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As of today, I have concluded an internship of 4 months. The company I had my internship at, asked me to continue working there part time. This obviously is a great opportunity, and I accepted the job.

During the conversation, they mentioned that they can use any help, and are almost 'desperate' for more developers.

A friend of mine (Also a student) is currently looking for a part time job, as well. From experience, he is a better programmer than me, and I think he could be a great addition to the team. Would it be acceptable to ask if he can come for an interview?

I'm afraid of seeming like I'm just inviting my friends to work with me. I just know he's a good programmer and could help out a lot.
Is this something I shouldn't meddle with, and just let him call the company? I think this would result in the same outcome, since he will probably mention that he's my friend, and told him the company is looking for more developers.

What would be the best way to bring this up? Should I just mention that I have a friend who is looking for a part time job as well, or should I refrain from saying anything and let my friend do the talking? I'm afraid of looking unprofessional either way.

  • Does your friend want to work there? Encourage him to apply first and see if he does so. – Brandin Jan 31 '17 at 14:00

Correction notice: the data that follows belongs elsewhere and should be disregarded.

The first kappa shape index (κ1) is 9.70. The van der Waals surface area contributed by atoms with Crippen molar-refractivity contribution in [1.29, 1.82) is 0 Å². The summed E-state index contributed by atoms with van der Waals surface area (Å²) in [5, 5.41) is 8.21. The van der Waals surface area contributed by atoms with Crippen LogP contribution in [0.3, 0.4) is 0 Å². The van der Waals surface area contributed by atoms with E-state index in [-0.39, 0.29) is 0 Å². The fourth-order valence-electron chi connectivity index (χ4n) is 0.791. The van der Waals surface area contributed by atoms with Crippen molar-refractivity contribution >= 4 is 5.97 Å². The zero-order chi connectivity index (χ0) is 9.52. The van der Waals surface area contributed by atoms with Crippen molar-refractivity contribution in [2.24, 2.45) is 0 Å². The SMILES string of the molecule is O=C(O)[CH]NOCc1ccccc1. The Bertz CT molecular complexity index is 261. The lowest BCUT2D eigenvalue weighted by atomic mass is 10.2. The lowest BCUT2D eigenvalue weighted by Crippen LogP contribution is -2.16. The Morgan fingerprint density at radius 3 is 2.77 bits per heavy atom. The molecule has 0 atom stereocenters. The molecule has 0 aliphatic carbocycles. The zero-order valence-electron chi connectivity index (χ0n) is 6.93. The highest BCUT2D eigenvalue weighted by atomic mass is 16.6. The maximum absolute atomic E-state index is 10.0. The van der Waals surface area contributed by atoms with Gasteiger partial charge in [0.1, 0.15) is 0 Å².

• @Brandin I haven't told anyone about this yet. I just know he's looking for a part time job, and that the company is looking for more developers. Figured it would be a good fit, but I'm unsure how to handle this in a good way.. – AnonymousPerson Jan 31 '17 at 14:03
  • Tell him to apply first. If he takes the first action, maybe you can help. – Brandin Jan 31 '17 at 14:43
  • What gazzz0x2z said. Find out the process, save emails, and follow it to every letter. You might get a nice bonus out of it. My current employer is paying 2500 to 5k Per head. – Pete B. Jan 31 '17 at 18:18
  • Companies usually love internal referrals. They may even offer an incentive package if your friend/referral gets hired and completes a certain time of commitment. – Joel Etherton Apr 19 at 18:36
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Ask HR wether they have a cooptation system. It's rather common, in companies who need a lot of developpers. You might even get little money for that.

Also ask your friend wether he's interested, and if yes, only then, connect both.

EDIT after comment : Be sure to respect the internal process for connecting both. CVs runnning in mails between different people are not a good thing. A CV placed in the right spot through the right process is a huge gain of time for everyone.

The more you risk is that your friend is seen as unfit, ans his CV does not pass through. Not a real problem.

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  • So this wouldn't be an issue at all? I figured it could be seen negatively when I just invite friends over to work here. – AnonymousPerson Jan 31 '17 at 14:09
  • @AnonymousPerson : no, as long as you respect the process. I'll improve my answer in that sense – gazzz0x2z Jan 31 '17 at 14:12